9 Steps To A Corporate University
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9 Steps To A Corporate University Presentation Transcript

  • 1. 9 Steps to a Corporate University Presented by Kevin Wheeler San Francisco, California October 11, 2004 Launching a 21st Century Learning Organization
  • 2. Our Agenda
    • Drivers of CUs
    • Definition of CU
    • Nine Essential Steps in Building a CU
  • 3.  
  • 4. Today’s Talent Issues
    • Changing Workforce
      • Gen X, Gen Y, Millenniums
      • Free agency
    • Demographics
      • Smaller, older workforce in the western world
      • Large, young Asian workforce
    • Skilled Worker Shortages
      • Declining college enrollments
      • Shift to service economy
  • 5. Today’s 2-Tiered Business Needs
    • Tier One
      • Narrowly skilled technical workers
        • Range from network administrators to programmers, from accountants to engineers
    • Tier Two
      • Broadly skilled leaders, managers, planners, researchers
        • With foresight, critical thinking, global perspectives, ethical understanding, independence
  • 6. Why Corporate Universities?
    • To address two major issues all organizations are facing. . .
    • Business Issues
    • Competitive Pressures
    • e-Commerce
    • Changing Consumers
    • Talent Issues
    • Changing workforce
    • Demographics
    • Skilled Worker Shortage
  • 7. Today’s Corporate Education
    • Almost all focus on tier one.
      • Personal Mastery
    • Little effort spent on Tier Two.
      • Systems thinking
      • Mental models
      • Shared vision
      • Team learning
  • 8. The Learning Organization Continuum Focus on filling gaps in employee’s current job roles or on specific projects Focus on developing employees’ skills and capabilities against a best- in-class model through formal and informal training. Focus on integrating all components that affect human performance. Tactical Learning Integrated Learning Strategic Learning Source: Deloitte Research: From e-Learning to Enterprise Learning
  • 9. The Learning Organization Continuum Source: Adapted from Deloitte Research: From e-Learning to Enterprise Learning Focus on filling gaps in employee’s current job roles or on specific projects Tactical Learning Focus on developing employees’ skills and capabilities against a best- in-class model through formal and informal training. Integrated Learning Focus on integrating all components that affect human performance. Strategic Learning Training Management Development Corporate University
  • 10.
    • Too many disparate, confusing, overlapping functions.
    • The bigger the organization, the bigger the confusion.
  • 11.
    • Traditional Training
    • Characterized by:
    • Classes
    • Instructors
    • Focus on personal development
    • Focus on solving problems within content of a course.
    • Team Learning
    • Characterized by:
    • Focus on group
    • dynamics
    • .
    • Organizational Development
    • Characterized by:
    • Understanding of systems and people in systems.
    • Focus on change and innovation
    • Internal business consulting
    • .
    • Knowledge Management
    • Characterized by:
    • Databases containing information about what has been successfully or unsuccessfully done.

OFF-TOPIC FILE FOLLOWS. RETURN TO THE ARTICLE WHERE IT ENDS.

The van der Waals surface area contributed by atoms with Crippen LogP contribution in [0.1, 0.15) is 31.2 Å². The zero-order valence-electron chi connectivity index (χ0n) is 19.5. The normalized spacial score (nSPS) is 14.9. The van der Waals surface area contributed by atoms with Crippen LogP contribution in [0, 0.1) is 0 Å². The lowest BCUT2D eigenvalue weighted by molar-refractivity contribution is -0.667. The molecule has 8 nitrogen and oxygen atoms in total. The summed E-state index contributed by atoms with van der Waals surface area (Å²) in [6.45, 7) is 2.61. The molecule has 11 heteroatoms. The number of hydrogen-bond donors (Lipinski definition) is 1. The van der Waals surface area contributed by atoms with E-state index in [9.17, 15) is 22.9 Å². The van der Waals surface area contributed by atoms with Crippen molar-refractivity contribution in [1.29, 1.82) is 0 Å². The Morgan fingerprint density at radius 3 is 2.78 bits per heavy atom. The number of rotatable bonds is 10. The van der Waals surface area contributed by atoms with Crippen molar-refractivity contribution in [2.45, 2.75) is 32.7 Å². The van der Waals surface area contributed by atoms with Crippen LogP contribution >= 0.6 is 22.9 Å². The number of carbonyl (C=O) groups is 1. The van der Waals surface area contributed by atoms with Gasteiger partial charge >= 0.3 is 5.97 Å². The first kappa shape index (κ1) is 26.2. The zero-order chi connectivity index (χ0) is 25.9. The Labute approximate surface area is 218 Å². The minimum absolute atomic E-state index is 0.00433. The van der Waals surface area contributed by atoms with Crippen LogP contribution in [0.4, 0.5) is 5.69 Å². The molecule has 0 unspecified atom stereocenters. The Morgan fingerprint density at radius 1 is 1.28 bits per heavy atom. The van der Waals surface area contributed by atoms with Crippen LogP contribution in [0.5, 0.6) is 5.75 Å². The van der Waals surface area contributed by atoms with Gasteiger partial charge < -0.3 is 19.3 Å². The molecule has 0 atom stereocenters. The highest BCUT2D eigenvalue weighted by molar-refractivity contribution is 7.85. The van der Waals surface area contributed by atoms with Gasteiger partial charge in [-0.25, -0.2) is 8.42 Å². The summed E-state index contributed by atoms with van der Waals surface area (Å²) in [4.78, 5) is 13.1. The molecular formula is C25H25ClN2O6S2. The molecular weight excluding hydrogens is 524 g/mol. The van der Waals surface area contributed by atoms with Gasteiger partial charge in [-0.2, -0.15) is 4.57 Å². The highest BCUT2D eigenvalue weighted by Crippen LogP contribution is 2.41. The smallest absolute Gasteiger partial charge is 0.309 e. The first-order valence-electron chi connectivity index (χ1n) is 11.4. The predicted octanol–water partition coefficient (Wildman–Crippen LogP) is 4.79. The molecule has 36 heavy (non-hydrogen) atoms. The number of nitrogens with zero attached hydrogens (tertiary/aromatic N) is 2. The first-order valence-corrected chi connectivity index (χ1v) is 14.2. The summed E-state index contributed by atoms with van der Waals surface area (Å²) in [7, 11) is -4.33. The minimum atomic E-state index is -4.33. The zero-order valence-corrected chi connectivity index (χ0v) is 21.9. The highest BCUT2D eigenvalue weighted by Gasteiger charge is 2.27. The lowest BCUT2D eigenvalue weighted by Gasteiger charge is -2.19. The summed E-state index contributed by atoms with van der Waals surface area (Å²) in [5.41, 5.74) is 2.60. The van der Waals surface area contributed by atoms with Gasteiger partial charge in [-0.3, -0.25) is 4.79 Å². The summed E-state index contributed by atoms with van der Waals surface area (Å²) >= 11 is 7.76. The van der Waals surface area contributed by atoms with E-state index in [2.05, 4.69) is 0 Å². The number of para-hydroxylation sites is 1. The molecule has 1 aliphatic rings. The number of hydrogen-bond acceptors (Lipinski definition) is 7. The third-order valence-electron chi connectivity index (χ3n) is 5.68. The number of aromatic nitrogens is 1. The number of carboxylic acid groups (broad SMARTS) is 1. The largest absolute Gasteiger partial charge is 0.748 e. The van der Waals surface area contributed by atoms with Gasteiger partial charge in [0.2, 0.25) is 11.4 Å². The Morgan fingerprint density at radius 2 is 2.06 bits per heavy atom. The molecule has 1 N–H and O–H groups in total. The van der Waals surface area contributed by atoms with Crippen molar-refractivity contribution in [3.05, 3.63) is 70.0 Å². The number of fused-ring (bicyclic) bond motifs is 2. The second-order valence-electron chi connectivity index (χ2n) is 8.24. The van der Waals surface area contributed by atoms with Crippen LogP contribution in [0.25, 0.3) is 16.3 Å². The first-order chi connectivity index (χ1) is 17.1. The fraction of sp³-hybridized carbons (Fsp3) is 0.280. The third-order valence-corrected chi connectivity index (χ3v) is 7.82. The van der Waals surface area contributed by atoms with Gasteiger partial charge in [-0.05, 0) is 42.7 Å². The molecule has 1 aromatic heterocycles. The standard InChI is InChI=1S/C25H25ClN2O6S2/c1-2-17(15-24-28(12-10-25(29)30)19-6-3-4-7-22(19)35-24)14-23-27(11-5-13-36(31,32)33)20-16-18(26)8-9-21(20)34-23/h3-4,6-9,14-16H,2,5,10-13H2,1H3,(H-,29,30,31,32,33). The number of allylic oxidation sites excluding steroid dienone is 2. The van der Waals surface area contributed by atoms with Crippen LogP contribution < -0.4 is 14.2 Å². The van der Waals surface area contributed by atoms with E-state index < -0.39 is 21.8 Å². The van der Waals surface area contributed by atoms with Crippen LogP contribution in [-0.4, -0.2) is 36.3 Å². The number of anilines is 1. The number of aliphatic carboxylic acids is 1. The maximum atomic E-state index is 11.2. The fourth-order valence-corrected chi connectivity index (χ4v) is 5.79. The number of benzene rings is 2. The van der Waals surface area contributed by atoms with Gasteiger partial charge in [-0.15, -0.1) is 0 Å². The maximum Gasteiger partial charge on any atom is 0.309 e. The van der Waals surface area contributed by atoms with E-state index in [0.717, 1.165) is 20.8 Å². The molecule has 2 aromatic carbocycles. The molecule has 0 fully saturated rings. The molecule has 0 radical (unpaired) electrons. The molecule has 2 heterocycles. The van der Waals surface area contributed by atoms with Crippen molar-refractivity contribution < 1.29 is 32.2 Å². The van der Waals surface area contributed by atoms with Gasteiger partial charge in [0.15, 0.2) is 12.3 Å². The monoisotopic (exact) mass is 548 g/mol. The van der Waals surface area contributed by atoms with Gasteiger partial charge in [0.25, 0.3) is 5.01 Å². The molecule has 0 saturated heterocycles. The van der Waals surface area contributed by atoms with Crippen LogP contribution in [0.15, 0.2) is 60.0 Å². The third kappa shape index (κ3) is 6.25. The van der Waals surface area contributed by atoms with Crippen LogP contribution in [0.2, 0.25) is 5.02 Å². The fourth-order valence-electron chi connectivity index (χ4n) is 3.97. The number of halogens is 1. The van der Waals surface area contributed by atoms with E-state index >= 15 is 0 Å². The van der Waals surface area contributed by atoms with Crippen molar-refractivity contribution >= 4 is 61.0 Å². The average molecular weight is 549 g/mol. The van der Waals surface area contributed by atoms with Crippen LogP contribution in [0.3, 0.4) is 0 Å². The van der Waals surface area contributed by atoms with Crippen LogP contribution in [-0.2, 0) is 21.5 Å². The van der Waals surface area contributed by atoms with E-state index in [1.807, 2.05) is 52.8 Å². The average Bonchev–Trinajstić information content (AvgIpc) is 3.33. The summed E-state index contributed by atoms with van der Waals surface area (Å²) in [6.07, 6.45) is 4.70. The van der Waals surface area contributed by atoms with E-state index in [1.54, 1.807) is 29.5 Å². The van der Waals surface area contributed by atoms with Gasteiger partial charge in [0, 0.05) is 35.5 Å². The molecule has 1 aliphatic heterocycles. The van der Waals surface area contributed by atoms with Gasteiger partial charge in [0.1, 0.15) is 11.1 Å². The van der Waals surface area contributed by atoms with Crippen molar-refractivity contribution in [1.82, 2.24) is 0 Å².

• Academic Values
    • Characterized by:
    • Focus on theory
    • Invention and Discovery
    • R&D
    • Future.
    • Career Development
    • Characterized by:
    • Focus on long term personal growth
    • Employability
    • Talent Acquisition
    • Focus on hiring the best people internally or externally.
    Succession Planning Finding those who will move up and replace others.
  • 12.
    • CEO’s see this. . .
  • 13. Org Dvlp Traditional corporate training Academic Education Executive education Recruiting Career Development Succession planning Orientation Knowledge Management Team Bldg Retention Current State of Corporate Human Capital Acquisition & Development
  • 14. Consolidation is Needed
    • These disparate pieces need to be merged, coordinated, rationalized.
  • 15. Org Dvlp Traditional corporate training Academic Education Executive education Recruiting Career Development Succession planning Orientation Team Bldg Retention Emerging State of Corporate Human Capital Acquisition & Development Knowledge Management
  • 16. In Summary
    • Always have the right talent available for any given need at the lowest cost.
    • Ensure than knowledge is widely distributed, added to regularly and free.
    • Enable everyone to contribute at the highest level they can and want to.
    • Provide developmental opportunities continuously.
    • Build systemic harmony and synergy.
  • 17. Getting Started
  • 18. Set a Direction
    • Be somewhat Machiavellian
      • Requires senior management involvement
      • Must be
        • Top-down
        • Focused
        • Committed
  • 19.  
  • 20. Create a Vision
    • Develop 3-4 short term goals that are:
      • highly visible
      • Easy to roll out
    • Develop internal marketing and communication campaign.
    • Build a business case.
  • 21. Nine Steps to Creation What are we doing & why? Planning and Decision Making Organization Reporting Relationships Who tells us what to do? What kind of people work in the CU? What skills are needed? Who pays for the CU? How are curricula funded? What our budget? What curriculum and courses are we offering? How are we delivering them? How do we communicate What we are doing and why we are doing it? How do we celebrate success? What does the organization really believe in? What guides us? Who benefits? How do we measure our success?